27 February 2011

Geology and rock climbing

Posted by Jessica Ball

As a novice rock climber who’s also a geologist, I’m just as interested in the rock I’m climbing as the route. The type of rock you’re climbing on can have big impacts on the difficulty of the climb, since the way that a rock weathers and erodes determines what kinds of holds are available, whether there are cracks or ledges, vertical faces or overhangs, and what safety concerns you should be aware of. I haven’t had a huge amount of experience with outdoor climbing, but from the scrambling I’ve done on mapping excursions, I certainly know which rocks I prefer to climb on – but what do more experienced climbers prefer?

Most rock climbing guides don’t focus on the rock type as much as the features that make the rocks good for climbing, so I had to do a little research on my own. Out 118 popular US climbing areas listed on Wikipedia, a survey of rock types gives an interesting – but not terribly surprising – distribution. (If I have more time in the future, I’ll try to compile a worldwide list, but this will do for now…)

This is a pretty rough summary, and probably error-prone (and limited by Wikipedia’s list), but it’s possible to make some generalizations. Granite and sandstone are by far the most popular rock types, with basalt in third. This makes sense to me, when I think about it from a climbing perspective; granite, sandstone and basalt can all be pretty tough rocks – which means a hold won’t break off under your hands or feet – and they’re often rough, which provides friction for gripping. Limestone and dolostone are easier to dissolve and may have more “features” to grip, but this can also make them too weak for climbing. The metamorphic rocks are more of a mixed bag; quartzite is tough but also hard on the hands, while gneiss may have planes of weakness that make driving in climbing anchors chancy.

I don’t consider myself a climbing expert by any means, so I checked to see what the authors of my climbing books had to say about different rock types:

“Granite, basalt and sandstone are three types of rock that often have cracks…Sport climbing (bolt-protected face climbs on vertical or overhanging rock) is popular on limestone, sandstone and volcanic rocks” (Woman’s Guide: Climbing)

Climbers at Joshua Tree National Park, CA. © Jarek Tuszynski / Wikimedia Commons / CC-BY-SA-3.0 & GDFL , via Wikimedia Commons

“Granite climbing is characterized by steep slab climbing (often lacking natural protection)…Rhyolite provides some of the very best and most highly featured rocks for climbing…Sandstone grains provide good traction and the rock is often fractured, providing natural protection placements…Water-solution pockets in limestone provide excellent hand- and finger-holds…Conglomerates can have surprising and excellent holds even on overhanging walls, but natural protection is usually unreliable….Quartzite often provides fantastic climbing and reasonable natural protection…Gneiss is a rough rock that can form large cliffs of variable quality…Slate can provide exciting climbing on tiny edges, often devoid of reliable protection. Even drilled bolts are of dubious value.” (The Climbing Handbook)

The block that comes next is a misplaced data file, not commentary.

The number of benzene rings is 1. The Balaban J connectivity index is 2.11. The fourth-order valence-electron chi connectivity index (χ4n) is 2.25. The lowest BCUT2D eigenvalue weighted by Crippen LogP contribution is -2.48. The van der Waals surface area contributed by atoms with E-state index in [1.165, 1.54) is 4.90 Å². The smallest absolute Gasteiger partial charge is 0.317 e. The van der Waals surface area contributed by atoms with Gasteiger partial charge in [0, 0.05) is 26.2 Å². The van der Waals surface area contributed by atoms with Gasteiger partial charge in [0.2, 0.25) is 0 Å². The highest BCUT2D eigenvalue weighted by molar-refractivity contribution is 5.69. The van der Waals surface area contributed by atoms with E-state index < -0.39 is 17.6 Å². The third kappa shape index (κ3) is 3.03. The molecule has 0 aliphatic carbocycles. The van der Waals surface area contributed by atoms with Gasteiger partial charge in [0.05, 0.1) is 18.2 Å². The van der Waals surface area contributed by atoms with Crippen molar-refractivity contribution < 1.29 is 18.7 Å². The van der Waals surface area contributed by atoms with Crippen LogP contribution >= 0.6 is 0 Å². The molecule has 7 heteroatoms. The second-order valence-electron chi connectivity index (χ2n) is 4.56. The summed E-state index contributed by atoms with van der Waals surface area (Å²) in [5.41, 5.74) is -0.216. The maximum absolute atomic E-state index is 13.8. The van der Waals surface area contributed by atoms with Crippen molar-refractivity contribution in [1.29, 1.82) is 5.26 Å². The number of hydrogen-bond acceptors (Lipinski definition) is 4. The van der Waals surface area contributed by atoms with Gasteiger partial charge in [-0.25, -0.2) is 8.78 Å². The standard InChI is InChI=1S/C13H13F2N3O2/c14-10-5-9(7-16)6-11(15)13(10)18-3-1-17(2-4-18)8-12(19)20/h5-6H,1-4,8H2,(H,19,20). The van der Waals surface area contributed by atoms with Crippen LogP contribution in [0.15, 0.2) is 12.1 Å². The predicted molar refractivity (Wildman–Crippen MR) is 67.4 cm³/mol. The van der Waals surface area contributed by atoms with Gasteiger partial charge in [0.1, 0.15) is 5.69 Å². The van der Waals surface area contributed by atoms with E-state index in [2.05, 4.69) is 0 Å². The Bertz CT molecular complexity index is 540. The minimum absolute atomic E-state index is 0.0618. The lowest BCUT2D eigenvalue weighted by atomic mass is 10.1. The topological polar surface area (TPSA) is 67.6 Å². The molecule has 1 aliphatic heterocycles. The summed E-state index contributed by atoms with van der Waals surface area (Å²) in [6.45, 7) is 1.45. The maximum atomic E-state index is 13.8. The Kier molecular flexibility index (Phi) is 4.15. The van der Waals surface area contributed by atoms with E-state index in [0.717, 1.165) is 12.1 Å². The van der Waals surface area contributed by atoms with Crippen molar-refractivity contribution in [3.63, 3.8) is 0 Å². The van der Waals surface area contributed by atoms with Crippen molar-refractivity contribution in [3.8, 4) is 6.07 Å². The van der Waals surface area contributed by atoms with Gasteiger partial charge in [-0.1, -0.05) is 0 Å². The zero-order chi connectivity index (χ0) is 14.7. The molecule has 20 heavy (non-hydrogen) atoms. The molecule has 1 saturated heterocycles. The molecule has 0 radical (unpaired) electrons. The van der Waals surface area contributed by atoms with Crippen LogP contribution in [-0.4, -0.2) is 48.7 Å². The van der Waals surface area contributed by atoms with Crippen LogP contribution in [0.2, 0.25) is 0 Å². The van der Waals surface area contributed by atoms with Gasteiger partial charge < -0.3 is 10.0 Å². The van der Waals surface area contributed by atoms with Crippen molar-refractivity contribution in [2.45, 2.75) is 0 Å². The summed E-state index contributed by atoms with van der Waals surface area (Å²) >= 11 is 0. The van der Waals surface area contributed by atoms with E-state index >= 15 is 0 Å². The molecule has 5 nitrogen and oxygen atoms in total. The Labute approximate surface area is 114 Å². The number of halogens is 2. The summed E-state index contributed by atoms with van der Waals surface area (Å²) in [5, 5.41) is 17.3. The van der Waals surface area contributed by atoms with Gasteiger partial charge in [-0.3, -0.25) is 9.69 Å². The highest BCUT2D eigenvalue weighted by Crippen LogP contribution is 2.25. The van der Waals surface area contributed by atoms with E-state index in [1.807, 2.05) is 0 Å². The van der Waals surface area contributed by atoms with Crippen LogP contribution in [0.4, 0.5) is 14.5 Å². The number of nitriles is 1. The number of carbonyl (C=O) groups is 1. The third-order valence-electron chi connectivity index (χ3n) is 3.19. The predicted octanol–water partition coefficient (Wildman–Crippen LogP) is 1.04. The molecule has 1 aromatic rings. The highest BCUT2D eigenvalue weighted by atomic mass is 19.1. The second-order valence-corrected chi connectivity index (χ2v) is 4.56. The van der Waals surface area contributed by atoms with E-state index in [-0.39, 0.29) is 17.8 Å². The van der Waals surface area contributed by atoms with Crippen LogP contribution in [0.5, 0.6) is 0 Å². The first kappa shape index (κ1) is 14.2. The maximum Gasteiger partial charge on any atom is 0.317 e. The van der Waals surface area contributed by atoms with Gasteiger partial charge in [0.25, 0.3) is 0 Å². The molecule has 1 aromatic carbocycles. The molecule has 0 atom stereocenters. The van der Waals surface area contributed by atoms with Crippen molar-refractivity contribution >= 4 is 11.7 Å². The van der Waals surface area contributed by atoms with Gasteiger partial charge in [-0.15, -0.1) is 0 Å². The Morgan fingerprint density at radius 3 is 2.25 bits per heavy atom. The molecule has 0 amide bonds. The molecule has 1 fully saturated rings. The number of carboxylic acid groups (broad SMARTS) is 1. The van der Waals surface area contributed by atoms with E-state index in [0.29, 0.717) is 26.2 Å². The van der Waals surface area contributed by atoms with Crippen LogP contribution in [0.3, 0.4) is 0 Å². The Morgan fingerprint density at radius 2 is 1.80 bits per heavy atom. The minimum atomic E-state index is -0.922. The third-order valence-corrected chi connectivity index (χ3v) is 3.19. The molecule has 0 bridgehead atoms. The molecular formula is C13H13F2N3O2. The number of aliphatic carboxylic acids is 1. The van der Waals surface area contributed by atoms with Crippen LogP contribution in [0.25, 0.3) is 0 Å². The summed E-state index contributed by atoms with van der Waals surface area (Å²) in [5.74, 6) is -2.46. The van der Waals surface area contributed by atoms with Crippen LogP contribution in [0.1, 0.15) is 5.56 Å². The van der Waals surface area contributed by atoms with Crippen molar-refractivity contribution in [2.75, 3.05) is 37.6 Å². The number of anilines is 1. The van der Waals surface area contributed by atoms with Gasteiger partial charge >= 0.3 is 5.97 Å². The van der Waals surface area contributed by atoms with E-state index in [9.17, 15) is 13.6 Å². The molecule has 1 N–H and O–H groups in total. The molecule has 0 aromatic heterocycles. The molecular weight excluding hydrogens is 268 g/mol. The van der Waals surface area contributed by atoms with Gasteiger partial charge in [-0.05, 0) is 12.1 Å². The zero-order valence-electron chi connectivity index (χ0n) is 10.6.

Weathering and erosion processes can be a mixed blessing when it comes to climbing. Exfoliation in granites, for example, forms cracks and other features which make ascent possible on huge cliff faces like the ones at Yosemite, but it can also create dangerously loose rock that can fall off in huge chunks. Dissolution in carbonates can form pockets that make great hand- and foot-holds, but too much dissolution can weaken the rock too much to support someone’s weight. And persistently wet conditions can basically turn a rock into clayey mush – probably a good reason that many popular rock climbing areas are located in more arid regions.

If there are any climbers out there reading this, what are your favorite climbing locations and rock types? Where do you find the most challenging climbs – or the easiest? Do you ever notice things like grain or crystal size while you’re climbing, and what effect do they have on your climbing?


Long, Steve, 2007. The Climbing Handbook: The complete guide to safe and exciting rock climbing. Firefly Books, Buffalo, NY, 192 pp.

Presson, Shelley, 2000. A Ragged Mountain Press Woman’s Guide: Climbing. Ragged Mountain Press, Camden, ME, 176 pp.